Main Practices

Dakini Yeshe Tsogyal

Yeshe Tsogyal, the Dakini

Dakini in Sanskrit, or Khandro in Tibetan, literally means Sky dancer or Sky dweller.

Yeshe Tsogyal incarnates the ultimate essence of the Dakini, the feminine principle, both in its human and divine forms.
As a historical figure, she was the consort of Guru Rinpoche, or Padmasambhava, and attained unsurpassable spiritual accomplishments, equal to those of the Buddha. During the 8th century she helped to spread the sacred teachings and played a crucial role in assisting Padmasambhava establish the Dharma in Tibet.

In the Secret Mantrayana tradition, the Dakini is one of the Three Roots (Guru, Yidam and Dakini) and represents the source of all enlightened activities.



The wisdom dakini refers to the dharmakaya aspect and is represented by Samantabhadri and the great mother Prajñaparamita – in essence Sunyata, or the emptiness aspect of all phenomena.

In the Sambhogakaya, she is represented by Vajravarahi, the Lion-faced Dakini, or Tara – dakinis arising as a symbolic expression, from the expanse of basic space, the unborn emptiness.

In the Nirmanakaya, the wisdom dakini emanates in human form, giving rise to Yeshe Tsogyal, Mandarava, Machig Labdrön or the great emanated female Tertöns, such as Jomo Menmo Pema Tsokyi, and Dakini Kunga Bum who are also considered wisdom dakinis.

The dakinis of activity emanate from the central wisdom dakinis of the mandala as retinues to help carry out and fulfill the enlightened activities.

The worldly dakinis can be either human or non-human. The non-human ones are said to dwell in or roam the twenty-four sacred places and the eight great charnel grounds.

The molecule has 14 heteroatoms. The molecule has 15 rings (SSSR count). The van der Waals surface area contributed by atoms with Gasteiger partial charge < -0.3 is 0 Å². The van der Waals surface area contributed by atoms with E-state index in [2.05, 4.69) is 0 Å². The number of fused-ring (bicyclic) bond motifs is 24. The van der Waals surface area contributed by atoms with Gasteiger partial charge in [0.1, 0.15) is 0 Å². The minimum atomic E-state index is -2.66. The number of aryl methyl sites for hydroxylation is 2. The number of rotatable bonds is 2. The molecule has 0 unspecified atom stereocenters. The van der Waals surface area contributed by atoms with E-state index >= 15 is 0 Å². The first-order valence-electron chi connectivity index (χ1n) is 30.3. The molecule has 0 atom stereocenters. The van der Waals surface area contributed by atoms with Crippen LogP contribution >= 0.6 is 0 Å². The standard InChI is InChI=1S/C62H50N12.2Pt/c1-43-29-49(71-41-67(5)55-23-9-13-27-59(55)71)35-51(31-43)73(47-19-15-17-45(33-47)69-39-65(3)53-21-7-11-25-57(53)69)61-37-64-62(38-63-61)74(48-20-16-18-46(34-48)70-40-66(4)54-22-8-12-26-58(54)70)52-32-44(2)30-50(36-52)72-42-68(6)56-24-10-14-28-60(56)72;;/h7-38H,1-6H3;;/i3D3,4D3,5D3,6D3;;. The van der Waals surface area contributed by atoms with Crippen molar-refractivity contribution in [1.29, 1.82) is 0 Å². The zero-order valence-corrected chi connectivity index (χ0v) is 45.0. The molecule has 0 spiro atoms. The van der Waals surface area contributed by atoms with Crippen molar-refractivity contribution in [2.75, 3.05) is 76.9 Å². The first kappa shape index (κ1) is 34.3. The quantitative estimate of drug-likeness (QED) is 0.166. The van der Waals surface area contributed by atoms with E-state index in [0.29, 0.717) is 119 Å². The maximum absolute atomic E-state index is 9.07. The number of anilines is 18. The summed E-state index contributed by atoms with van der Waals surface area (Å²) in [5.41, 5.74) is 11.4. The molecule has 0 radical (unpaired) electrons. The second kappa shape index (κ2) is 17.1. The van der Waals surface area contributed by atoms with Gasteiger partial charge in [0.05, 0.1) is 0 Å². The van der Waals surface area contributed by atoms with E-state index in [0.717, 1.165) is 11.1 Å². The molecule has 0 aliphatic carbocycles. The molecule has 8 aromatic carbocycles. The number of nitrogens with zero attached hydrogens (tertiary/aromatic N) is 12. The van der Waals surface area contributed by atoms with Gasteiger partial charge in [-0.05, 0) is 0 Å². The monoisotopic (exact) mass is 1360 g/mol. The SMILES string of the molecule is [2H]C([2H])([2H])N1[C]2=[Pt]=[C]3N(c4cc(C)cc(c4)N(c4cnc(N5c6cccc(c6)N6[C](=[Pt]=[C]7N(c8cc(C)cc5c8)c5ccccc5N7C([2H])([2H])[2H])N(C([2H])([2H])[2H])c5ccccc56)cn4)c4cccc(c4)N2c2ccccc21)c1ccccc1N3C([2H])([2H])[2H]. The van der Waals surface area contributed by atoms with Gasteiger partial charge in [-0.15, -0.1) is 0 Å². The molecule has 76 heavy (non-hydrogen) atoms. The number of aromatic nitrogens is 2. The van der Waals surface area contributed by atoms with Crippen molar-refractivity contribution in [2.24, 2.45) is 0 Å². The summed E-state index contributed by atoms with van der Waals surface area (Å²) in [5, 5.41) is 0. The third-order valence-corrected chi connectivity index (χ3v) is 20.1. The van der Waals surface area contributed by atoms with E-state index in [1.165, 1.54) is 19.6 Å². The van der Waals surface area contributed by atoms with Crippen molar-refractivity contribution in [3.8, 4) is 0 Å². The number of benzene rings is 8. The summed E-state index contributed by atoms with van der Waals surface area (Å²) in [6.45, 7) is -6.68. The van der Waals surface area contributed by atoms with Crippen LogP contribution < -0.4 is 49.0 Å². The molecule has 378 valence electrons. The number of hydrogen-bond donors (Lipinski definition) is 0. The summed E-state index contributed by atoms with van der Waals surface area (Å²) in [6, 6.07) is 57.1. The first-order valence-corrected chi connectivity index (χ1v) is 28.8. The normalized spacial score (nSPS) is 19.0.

Dakinis can be understood and perceived on many levels: they are the guardians of the Dharma teachings; they help practitioners maintain and restore broken samayas. Depending on the activity that needs to be fulfilled, they manifest in peaceful ways – to give courage and endurance on the spiritual path – or in wrathful and fierce forms – to help practitioners cut through gross attachment and conflictive emotions. In this way, they are said to be invisible companions to practitioners with pure motivation who encounter their activity in the form of enlightened blessings. Ultimately, dakinis represent ultimate wisdom, Prajnaparamita, emptiness or Sunyata; in this way, the great mother, Dharmakaya, is the source of all the Dakinis.

Many forms of more or less extensive practices of Yeshe Tsogyäl have arisen from different Termas (hidden teachings).

The 25th day of the Tibetan lunar calendar is the day of the dakinis. Followers of the Ripa lineage do the dakini practice based on a mind terma of the great tertön Namkha Drimed Rabjam Rinpoche; hence the transmission is very close and its blessings particularly powerful.

A puja and tsok are organized on the Dakini day at the small Temple of the Ripa International Center.
Having received the Yeshe Tsogyal Initiation is necessary to participate in this practice.

Centre Ripa International

Hilfligweg 10,

3172 Niederwangen, Bern,


Phone: +41 (0)31 984 03 58